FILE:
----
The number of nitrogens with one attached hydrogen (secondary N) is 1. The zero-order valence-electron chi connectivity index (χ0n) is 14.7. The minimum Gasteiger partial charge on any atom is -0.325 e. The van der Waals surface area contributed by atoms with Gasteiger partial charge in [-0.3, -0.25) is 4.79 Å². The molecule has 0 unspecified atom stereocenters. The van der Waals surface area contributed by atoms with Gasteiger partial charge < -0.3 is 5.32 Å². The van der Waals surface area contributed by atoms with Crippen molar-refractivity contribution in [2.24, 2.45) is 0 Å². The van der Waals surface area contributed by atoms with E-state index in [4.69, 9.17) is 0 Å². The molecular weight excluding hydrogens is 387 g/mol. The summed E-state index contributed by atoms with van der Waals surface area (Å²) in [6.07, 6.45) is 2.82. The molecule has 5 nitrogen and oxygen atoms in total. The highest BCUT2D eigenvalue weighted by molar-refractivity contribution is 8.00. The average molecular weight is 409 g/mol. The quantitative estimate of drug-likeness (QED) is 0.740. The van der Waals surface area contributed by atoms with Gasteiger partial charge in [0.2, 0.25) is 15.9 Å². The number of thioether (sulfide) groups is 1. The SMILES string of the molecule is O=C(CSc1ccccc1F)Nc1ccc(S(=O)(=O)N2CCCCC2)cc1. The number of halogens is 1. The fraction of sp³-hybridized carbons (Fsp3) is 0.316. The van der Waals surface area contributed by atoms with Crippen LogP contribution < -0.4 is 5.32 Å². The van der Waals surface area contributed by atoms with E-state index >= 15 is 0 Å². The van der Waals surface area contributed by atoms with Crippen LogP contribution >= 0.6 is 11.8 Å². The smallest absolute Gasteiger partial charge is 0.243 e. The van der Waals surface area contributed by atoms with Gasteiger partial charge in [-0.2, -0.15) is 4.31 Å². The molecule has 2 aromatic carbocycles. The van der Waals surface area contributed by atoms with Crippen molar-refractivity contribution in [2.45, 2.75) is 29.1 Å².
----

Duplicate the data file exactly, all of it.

The number of nitrogens with one attached hydrogen (secondary N) is 1. The zero-order valence-electron chi connectivity index (χ0n) is 14.7. The minimum Gasteiger partial charge on any atom is -0.325 e. The van der Waals surface area contributed by atoms with Gasteiger partial charge in [-0.3, -0.25) is 4.79 Å². The molecule has 0 unspecified atom stereocenters. The van der Waals surface area contributed by atoms with Gasteiger partial charge < -0.3 is 5.32 Å². The van der Waals surface area contributed by atoms with Crippen molar-refractivity contribution in [2.24, 2.45) is 0 Å². The van der Waals surface area contributed by atoms with E-state index in [4.69, 9.17) is 0 Å². The molecular weight excluding hydrogens is 387 g/mol. The summed E-state index contributed by atoms with van der Waals surface area (Å²) in [6.07, 6.45) is 2.82. The molecule has 5 nitrogen and oxygen atoms in total. The highest BCUT2D eigenvalue weighted by molar-refractivity contribution is 8.00. The average molecular weight is 409 g/mol. The quantitative estimate of drug-likeness (QED) is 0.740. The van der Waals surface area contributed by atoms with Gasteiger partial charge in [0.2, 0.25) is 15.9 Å². The number of thioether (sulfide) groups is 1. The SMILES string of the molecule is O=C(CSc1ccccc1F)Nc1ccc(S(=O)(=O)N2CCCCC2)cc1. The number of halogens is 1. The fraction of sp³-hybridized carbons (Fsp3) is 0.316. The van der Waals surface area contributed by atoms with Crippen LogP contribution < -0.4 is 5.32 Å². The van der Waals surface area contributed by atoms with E-state index >= 15 is 0 Å². The van der Waals surface area contributed by atoms with Crippen LogP contribution >= 0.6 is 11.8 Å². The smallest absolute Gasteiger partial charge is 0.243 e. The van der Waals surface area contributed by atoms with Gasteiger partial charge in [-0.2, -0.15) is 4.31 Å². The molecule has 2 aromatic carbocycles. The van der Waals surface area contributed by atoms with Crippen molar-refractivity contribution in [2.45, 2.75) is 29.1 Å².